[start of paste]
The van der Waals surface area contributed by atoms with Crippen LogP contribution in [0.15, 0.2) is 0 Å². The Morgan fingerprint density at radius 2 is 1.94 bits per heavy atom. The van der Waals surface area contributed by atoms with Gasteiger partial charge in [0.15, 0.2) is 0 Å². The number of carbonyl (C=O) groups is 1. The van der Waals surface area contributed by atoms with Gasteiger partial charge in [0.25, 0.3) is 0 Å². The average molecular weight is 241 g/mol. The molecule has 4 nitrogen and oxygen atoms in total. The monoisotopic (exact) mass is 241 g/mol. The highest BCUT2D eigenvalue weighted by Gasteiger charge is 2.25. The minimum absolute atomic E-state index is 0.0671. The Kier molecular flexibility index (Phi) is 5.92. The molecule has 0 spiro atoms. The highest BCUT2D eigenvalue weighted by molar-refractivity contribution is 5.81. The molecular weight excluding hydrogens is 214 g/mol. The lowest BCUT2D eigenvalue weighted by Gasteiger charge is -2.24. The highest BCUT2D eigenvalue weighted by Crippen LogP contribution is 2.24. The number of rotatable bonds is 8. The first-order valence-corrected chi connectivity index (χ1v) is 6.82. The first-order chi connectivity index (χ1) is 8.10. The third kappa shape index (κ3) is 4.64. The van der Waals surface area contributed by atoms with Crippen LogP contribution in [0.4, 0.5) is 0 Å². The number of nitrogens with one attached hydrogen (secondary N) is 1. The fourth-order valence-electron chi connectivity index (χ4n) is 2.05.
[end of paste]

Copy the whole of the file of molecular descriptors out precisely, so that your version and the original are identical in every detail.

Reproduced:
The van der Waals surface area contributed by atoms with Crippen LogP contribution in [0.15, 0.2) is 0 Å². The Morgan fingerprint density at radius 2 is 1.94 bits per heavy atom. The van der Waals surface area contributed by atoms with Gasteiger partial charge in [0.15, 0.2) is 0 Å². The number of carbonyl (C=O) groups is 1. The van der Waals surface area contributed by atoms with Gasteiger partial charge in [0.25, 0.3) is 0 Å². The average molecular weight is 241 g/mol. The molecule has 4 nitrogen and oxygen atoms in total. The monoisotopic (exact) mass is 241 g/mol. The highest BCUT2D eigenvalue weighted by Gasteiger charge is 2.25. The minimum absolute atomic E-state index is 0.0671. The Kier molecular flexibility index (Phi) is 5.92. The molecule has 0 spiro atoms. The highest BCUT2D eigenvalue weighted by molar-refractivity contribution is 5.81. The molecular weight excluding hydrogens is 214 g/mol. The lowest BCUT2D eigenvalue weighted by Gasteiger charge is -2.24. The highest BCUT2D eigenvalue weighted by Crippen LogP contribution is 2.24. The number of rotatable bonds is 8. The first-order valence-corrected chi connectivity index (χ1v) is 6.82. The first-order chi connectivity index (χ1) is 8.10. The third kappa shape index (κ3) is 4.64. The van der Waals surface area contributed by atoms with Crippen LogP contribution in [0.4, 0.5) is 0 Å². The number of nitrogens with one attached hydrogen (secondary N) is 1. The fourth-order valence-electron chi connectivity index (χ4n) is 2.05.